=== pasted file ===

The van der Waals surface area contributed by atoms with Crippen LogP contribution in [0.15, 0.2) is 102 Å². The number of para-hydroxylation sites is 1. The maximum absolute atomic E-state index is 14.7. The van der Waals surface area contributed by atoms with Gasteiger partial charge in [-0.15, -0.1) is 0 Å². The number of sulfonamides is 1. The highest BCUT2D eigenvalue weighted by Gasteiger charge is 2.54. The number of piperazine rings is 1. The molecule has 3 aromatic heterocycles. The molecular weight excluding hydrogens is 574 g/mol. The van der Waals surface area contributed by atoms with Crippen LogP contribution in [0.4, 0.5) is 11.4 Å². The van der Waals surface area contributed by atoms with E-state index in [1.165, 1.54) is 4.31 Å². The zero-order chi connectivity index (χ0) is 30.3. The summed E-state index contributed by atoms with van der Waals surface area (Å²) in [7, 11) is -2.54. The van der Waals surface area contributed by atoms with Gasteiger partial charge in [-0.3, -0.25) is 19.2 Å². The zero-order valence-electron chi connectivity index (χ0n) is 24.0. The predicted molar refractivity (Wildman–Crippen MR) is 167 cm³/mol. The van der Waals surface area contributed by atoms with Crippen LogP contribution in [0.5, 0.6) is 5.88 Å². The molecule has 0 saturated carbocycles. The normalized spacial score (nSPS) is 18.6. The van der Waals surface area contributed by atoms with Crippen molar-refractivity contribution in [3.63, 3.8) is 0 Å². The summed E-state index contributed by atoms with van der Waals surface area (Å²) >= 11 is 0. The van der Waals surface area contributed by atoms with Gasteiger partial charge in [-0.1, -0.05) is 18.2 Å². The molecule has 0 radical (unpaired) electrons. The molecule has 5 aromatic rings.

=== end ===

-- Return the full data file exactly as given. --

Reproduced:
The van der Waals surface area contributed by atoms with Crippen LogP contribution in [0.15, 0.2) is 102 Å². The number of para-hydroxylation sites is 1. The maximum absolute atomic E-state index is 14.7. The van der Waals surface area contributed by atoms with Gasteiger partial charge in [-0.15, -0.1) is 0 Å². The number of sulfonamides is 1. The highest BCUT2D eigenvalue weighted by Gasteiger charge is 2.54. The number of piperazine rings is 1. The molecule has 3 aromatic heterocycles. The molecular weight excluding hydrogens is 574 g/mol. The van der Waals surface area contributed by atoms with Crippen LogP contribution in [0.4, 0.5) is 11.4 Å². The van der Waals surface area contributed by atoms with E-state index in [1.165, 1.54) is 4.31 Å². The zero-order chi connectivity index (χ0) is 30.3. The summed E-state index contributed by atoms with van der Waals surface area (Å²) in [7, 11) is -2.54. The van der Waals surface area contributed by atoms with Gasteiger partial charge in [-0.3, -0.25) is 19.2 Å². The zero-order valence-electron chi connectivity index (χ0n) is 24.0. The predicted molar refractivity (Wildman–Crippen MR) is 167 cm³/mol. The van der Waals surface area contributed by atoms with Crippen LogP contribution in [0.5, 0.6) is 5.88 Å². The molecule has 0 saturated carbocycles. The normalized spacial score (nSPS) is 18.6. The van der Waals surface area contributed by atoms with Crippen molar-refractivity contribution in [3.63, 3.8) is 0 Å². The summed E-state index contributed by atoms with van der Waals surface area (Å²) >= 11 is 0. The van der Waals surface area contributed by atoms with Gasteiger partial charge in [-0.1, -0.05) is 18.2 Å². The molecule has 0 radical (unpaired) electrons. The molecule has 5 aromatic rings.